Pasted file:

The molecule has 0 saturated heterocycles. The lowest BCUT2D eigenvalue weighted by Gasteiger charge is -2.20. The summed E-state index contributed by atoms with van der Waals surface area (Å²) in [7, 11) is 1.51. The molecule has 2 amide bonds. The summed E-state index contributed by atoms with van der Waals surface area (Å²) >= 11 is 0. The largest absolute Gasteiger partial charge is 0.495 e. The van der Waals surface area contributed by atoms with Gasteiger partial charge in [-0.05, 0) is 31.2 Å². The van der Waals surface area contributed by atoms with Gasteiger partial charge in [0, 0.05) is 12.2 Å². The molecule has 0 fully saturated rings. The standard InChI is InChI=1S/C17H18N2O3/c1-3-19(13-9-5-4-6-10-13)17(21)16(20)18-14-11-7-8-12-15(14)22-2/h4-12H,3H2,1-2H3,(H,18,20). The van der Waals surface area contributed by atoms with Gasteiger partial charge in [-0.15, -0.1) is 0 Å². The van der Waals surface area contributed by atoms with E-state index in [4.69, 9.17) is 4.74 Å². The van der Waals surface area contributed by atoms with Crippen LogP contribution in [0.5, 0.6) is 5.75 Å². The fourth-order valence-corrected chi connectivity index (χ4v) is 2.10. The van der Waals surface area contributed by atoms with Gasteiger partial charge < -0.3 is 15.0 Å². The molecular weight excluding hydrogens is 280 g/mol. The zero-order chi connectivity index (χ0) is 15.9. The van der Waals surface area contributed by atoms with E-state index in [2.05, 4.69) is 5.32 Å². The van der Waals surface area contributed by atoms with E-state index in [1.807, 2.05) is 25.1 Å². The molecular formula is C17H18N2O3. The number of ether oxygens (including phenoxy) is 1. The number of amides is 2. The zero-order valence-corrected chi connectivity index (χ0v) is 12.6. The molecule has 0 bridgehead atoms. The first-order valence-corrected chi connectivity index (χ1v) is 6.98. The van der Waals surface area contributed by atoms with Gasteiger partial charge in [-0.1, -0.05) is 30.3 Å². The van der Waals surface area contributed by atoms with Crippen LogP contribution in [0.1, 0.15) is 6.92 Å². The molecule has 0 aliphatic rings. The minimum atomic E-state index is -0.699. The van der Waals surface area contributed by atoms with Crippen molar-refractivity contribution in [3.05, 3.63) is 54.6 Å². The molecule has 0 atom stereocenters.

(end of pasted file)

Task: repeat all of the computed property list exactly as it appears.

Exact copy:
The molecule has 0 saturated heterocycles. The lowest BCUT2D eigenvalue weighted by Gasteiger charge is -2.20. The summed E-state index contributed by atoms with van der Waals surface area (Å²) in [7, 11) is 1.51. The molecule has 2 amide bonds. The summed E-state index contributed by atoms with van der Waals surface area (Å²) >= 11 is 0. The largest absolute Gasteiger partial charge is 0.495 e. The van der Waals surface area contributed by atoms with Gasteiger partial charge in [-0.05, 0) is 31.2 Å². The van der Waals surface area contributed by atoms with Gasteiger partial charge in [0, 0.05) is 12.2 Å². The molecule has 0 fully saturated rings. The standard InChI is InChI=1S/C17H18N2O3/c1-3-19(13-9-5-4-6-10-13)17(21)16(20)18-14-11-7-8-12-15(14)22-2/h4-12H,3H2,1-2H3,(H,18,20). The van der Waals surface area contributed by atoms with Gasteiger partial charge in [-0.15, -0.1) is 0 Å². The van der Waals surface area contributed by atoms with E-state index in [4.69, 9.17) is 4.74 Å². The van der Waals surface area contributed by atoms with Crippen LogP contribution in [0.5, 0.6) is 5.75 Å². The fourth-order valence-corrected chi connectivity index (χ4v) is 2.10. The van der Waals surface area contributed by atoms with Gasteiger partial charge < -0.3 is 15.0 Å². The molecular weight excluding hydrogens is 280 g/mol. The zero-order chi connectivity index (χ0) is 15.9. The van der Waals surface area contributed by atoms with E-state index in [2.05, 4.69) is 5.32 Å². The van der Waals surface area contributed by atoms with E-state index in [1.807, 2.05) is 25.1 Å². The molecular formula is C17H18N2O3. The number of ether oxygens (including phenoxy) is 1. The number of amides is 2. The zero-order valence-corrected chi connectivity index (χ0v) is 12.6. The molecule has 0 bridgehead atoms. The first-order valence-corrected chi connectivity index (χ1v) is 6.98. The van der Waals surface area contributed by atoms with Gasteiger partial charge in [-0.1, -0.05) is 30.3 Å². The van der Waals surface area contributed by atoms with Crippen LogP contribution in [0.1, 0.15) is 6.92 Å². The molecule has 0 aliphatic rings. The minimum atomic E-state index is -0.699. The van der Waals surface area contributed by atoms with Crippen molar-refractivity contribution in [3.05, 3.63) is 54.6 Å². The molecule has 0 atom stereocenters.